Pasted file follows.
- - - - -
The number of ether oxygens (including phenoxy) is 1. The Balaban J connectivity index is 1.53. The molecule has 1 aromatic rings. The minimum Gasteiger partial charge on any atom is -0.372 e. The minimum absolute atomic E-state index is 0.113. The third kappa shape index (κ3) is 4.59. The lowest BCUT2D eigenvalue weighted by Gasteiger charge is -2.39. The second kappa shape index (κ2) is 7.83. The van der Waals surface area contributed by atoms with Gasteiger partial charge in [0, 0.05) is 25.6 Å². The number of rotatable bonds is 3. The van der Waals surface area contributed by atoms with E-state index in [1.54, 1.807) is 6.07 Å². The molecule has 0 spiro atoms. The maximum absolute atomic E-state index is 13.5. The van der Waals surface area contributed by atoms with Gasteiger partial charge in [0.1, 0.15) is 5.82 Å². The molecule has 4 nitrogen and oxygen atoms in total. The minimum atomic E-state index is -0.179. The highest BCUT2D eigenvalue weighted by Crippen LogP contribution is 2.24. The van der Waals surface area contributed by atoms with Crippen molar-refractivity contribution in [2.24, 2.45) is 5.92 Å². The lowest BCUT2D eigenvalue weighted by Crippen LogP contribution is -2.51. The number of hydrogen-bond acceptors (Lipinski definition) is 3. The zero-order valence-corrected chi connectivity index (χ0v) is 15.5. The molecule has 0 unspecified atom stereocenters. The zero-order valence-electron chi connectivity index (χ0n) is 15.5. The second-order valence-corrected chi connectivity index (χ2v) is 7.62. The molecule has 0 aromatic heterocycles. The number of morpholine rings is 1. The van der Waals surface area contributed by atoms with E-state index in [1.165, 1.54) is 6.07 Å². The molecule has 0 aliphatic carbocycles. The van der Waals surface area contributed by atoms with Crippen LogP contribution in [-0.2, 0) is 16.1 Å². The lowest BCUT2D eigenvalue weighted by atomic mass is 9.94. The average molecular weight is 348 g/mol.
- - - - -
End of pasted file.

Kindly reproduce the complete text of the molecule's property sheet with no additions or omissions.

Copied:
The number of ether oxygens (including phenoxy) is 1. The Balaban J connectivity index is 1.53. The molecule has 1 aromatic rings. The minimum Gasteiger partial charge on any atom is -0.372 e. The minimum absolute atomic E-state index is 0.113. The third kappa shape index (κ3) is 4.59. The lowest BCUT2D eigenvalue weighted by Gasteiger charge is -2.39. The second kappa shape index (κ2) is 7.83. The van der Waals surface area contributed by atoms with Gasteiger partial charge in [0, 0.05) is 25.6 Å². The number of rotatable bonds is 3. The van der Waals surface area contributed by atoms with E-state index in [1.54, 1.807) is 6.07 Å². The molecule has 0 spiro atoms. The maximum absolute atomic E-state index is 13.5. The van der Waals surface area contributed by atoms with Gasteiger partial charge in [0.1, 0.15) is 5.82 Å². The molecule has 4 nitrogen and oxygen atoms in total. The minimum atomic E-state index is -0.179. The highest BCUT2D eigenvalue weighted by Crippen LogP contribution is 2.24. The van der Waals surface area contributed by atoms with Crippen molar-refractivity contribution in [2.24, 2.45) is 5.92 Å². The lowest BCUT2D eigenvalue weighted by Crippen LogP contribution is -2.51. The number of hydrogen-bond acceptors (Lipinski definition) is 3. The zero-order valence-corrected chi connectivity index (χ0v) is 15.5. The molecule has 0 unspecified atom stereocenters. The zero-order valence-electron chi connectivity index (χ0n) is 15.5. The second-order valence-corrected chi connectivity index (χ2v) is 7.62. The molecule has 0 aromatic heterocycles. The number of morpholine rings is 1. The van der Waals surface area contributed by atoms with E-state index in [1.165, 1.54) is 6.07 Å². The molecule has 0 aliphatic carbocycles. The van der Waals surface area contributed by atoms with Crippen LogP contribution in [-0.2, 0) is 16.1 Å². The lowest BCUT2D eigenvalue weighted by atomic mass is 9.94. The average molecular weight is 348 g/mol.